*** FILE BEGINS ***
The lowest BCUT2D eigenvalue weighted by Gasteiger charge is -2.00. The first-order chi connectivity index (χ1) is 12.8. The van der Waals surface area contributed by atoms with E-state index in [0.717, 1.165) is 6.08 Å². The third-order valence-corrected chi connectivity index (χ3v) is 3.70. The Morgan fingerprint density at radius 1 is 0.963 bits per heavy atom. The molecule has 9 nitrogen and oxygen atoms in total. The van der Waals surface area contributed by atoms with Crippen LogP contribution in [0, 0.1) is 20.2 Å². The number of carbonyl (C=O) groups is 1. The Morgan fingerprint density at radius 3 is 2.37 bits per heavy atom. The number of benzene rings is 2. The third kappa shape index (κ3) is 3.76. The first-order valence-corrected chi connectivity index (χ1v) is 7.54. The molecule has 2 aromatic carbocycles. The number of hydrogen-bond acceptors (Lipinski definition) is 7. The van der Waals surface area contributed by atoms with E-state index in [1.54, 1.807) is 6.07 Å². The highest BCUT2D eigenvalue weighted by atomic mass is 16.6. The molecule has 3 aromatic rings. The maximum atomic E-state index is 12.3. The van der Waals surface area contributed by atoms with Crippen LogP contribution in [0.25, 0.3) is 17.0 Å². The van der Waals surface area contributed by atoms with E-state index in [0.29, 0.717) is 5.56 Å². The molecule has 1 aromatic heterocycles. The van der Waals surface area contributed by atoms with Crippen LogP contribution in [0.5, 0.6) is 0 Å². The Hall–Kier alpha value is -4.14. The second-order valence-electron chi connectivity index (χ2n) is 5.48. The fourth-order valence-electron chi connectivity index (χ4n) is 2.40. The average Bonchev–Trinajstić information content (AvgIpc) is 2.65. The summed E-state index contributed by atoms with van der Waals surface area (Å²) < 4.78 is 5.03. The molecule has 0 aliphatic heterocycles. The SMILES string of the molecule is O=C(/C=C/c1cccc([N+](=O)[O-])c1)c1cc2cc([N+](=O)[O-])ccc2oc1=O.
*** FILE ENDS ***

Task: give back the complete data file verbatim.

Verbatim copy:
The lowest BCUT2D eigenvalue weighted by Gasteiger charge is -2.00. The first-order chi connectivity index (χ1) is 12.8. The van der Waals surface area contributed by atoms with E-state index in [0.717, 1.165) is 6.08 Å². The third-order valence-corrected chi connectivity index (χ3v) is 3.70. The Morgan fingerprint density at radius 1 is 0.963 bits per heavy atom. The molecule has 9 nitrogen and oxygen atoms in total. The van der Waals surface area contributed by atoms with Crippen LogP contribution in [0, 0.1) is 20.2 Å². The number of carbonyl (C=O) groups is 1. The Morgan fingerprint density at radius 3 is 2.37 bits per heavy atom. The number of benzene rings is 2. The third kappa shape index (κ3) is 3.76. The first-order valence-corrected chi connectivity index (χ1v) is 7.54. The molecule has 2 aromatic carbocycles. The number of hydrogen-bond acceptors (Lipinski definition) is 7. The van der Waals surface area contributed by atoms with E-state index in [1.54, 1.807) is 6.07 Å². The highest BCUT2D eigenvalue weighted by atomic mass is 16.6. The molecule has 3 aromatic rings. The maximum atomic E-state index is 12.3. The van der Waals surface area contributed by atoms with Crippen LogP contribution in [0.25, 0.3) is 17.0 Å². The van der Waals surface area contributed by atoms with E-state index in [0.29, 0.717) is 5.56 Å². The molecule has 1 aromatic heterocycles. The van der Waals surface area contributed by atoms with Crippen LogP contribution in [0.5, 0.6) is 0 Å². The Hall–Kier alpha value is -4.14. The second-order valence-electron chi connectivity index (χ2n) is 5.48. The fourth-order valence-electron chi connectivity index (χ4n) is 2.40. The average Bonchev–Trinajstić information content (AvgIpc) is 2.65. The summed E-state index contributed by atoms with van der Waals surface area (Å²) < 4.78 is 5.03. The molecule has 0 aliphatic heterocycles. The SMILES string of the molecule is O=C(/C=C/c1cccc([N+](=O)[O-])c1)c1cc2cc([N+](=O)[O-])ccc2oc1=O.